Giving Compass' Take:
- A study examining childhood giving traditions found that children who grow up with strong charitable giving values and more likely to give as adults.
- Other key findings of this report shed light on family-giving behavior trends in general and can help the sector better understand family philanthropy traditions.
- Learn more about family philanthropy.
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Those who grow up in families with strong giving traditions are more likely to engage in charitable activities as adults, according to a study released today by Fidelity Charitable, an independent public charity and the nation’s second-largest grantmaker. The organization’s latest study explores how the giving habits and priorities experienced during one’s childhood affect how a person gives back as an adult, as well as how giving traditions influence a family’s dynamic, including happiness.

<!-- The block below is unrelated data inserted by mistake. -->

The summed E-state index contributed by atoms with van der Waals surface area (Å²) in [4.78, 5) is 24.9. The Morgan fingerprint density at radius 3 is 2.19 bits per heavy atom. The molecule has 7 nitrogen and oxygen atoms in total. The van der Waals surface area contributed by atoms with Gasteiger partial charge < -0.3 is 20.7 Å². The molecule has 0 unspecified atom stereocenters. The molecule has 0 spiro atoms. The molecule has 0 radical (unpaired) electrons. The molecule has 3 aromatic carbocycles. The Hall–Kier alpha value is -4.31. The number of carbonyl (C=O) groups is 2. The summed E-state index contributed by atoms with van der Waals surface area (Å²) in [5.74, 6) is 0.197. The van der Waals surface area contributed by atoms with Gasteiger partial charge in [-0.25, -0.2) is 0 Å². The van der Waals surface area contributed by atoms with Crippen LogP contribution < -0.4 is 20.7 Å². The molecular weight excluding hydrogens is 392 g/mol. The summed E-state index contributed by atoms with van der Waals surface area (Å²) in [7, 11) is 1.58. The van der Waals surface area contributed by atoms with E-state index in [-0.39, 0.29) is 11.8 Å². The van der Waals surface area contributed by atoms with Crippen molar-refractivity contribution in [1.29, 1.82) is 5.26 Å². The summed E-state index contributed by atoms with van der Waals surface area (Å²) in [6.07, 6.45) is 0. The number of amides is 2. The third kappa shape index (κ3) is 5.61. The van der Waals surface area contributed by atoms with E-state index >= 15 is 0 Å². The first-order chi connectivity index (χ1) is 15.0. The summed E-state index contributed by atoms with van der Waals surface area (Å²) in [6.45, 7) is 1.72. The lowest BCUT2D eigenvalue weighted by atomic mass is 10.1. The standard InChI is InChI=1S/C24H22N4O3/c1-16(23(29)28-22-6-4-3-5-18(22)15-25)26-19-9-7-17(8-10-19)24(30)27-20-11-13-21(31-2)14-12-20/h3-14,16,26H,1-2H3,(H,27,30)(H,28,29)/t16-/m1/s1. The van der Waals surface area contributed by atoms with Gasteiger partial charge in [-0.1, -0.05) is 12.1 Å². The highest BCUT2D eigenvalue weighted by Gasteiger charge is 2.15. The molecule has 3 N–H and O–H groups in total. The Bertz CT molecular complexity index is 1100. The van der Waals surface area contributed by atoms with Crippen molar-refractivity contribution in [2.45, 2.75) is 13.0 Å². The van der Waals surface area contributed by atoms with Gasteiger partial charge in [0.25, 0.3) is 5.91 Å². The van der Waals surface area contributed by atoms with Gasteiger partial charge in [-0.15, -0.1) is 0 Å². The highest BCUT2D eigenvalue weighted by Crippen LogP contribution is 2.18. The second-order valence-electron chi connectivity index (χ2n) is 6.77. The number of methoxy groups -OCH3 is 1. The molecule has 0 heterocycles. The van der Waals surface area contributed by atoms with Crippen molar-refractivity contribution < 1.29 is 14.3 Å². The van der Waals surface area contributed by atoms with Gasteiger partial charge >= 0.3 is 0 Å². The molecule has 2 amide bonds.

Key findings from the study include:
- 45 percent of respondents who grew up with strong giving traditions donate $5,000 or more to charity annually—and 89 percent volunteer an average of eight hours a month
- 48 percent of people who experienced strong giving traditions during their childhood consider themselves a very happy person today, compared to 33 percent who did not grow up with strong traditions
- 38 percent of survey participants who grew up with strong giving traditions said their giving habits are inspired by their parents
“We’ve always known that strategic philanthropy benefits the charities donors support, but this study proves that the impact goes beyond that,” said Pamela Norley, president of Fidelity Charitable. “Giving makes people happier and is a significant contributor to a happier and healthy family too. Those looking to reconnect with their loved ones this holiday season should consider starting a new giving tradition as a way to foster discussion, learn from and inspire one another.”
Read the full article about childhood giving traditions at Fidelity Charitable.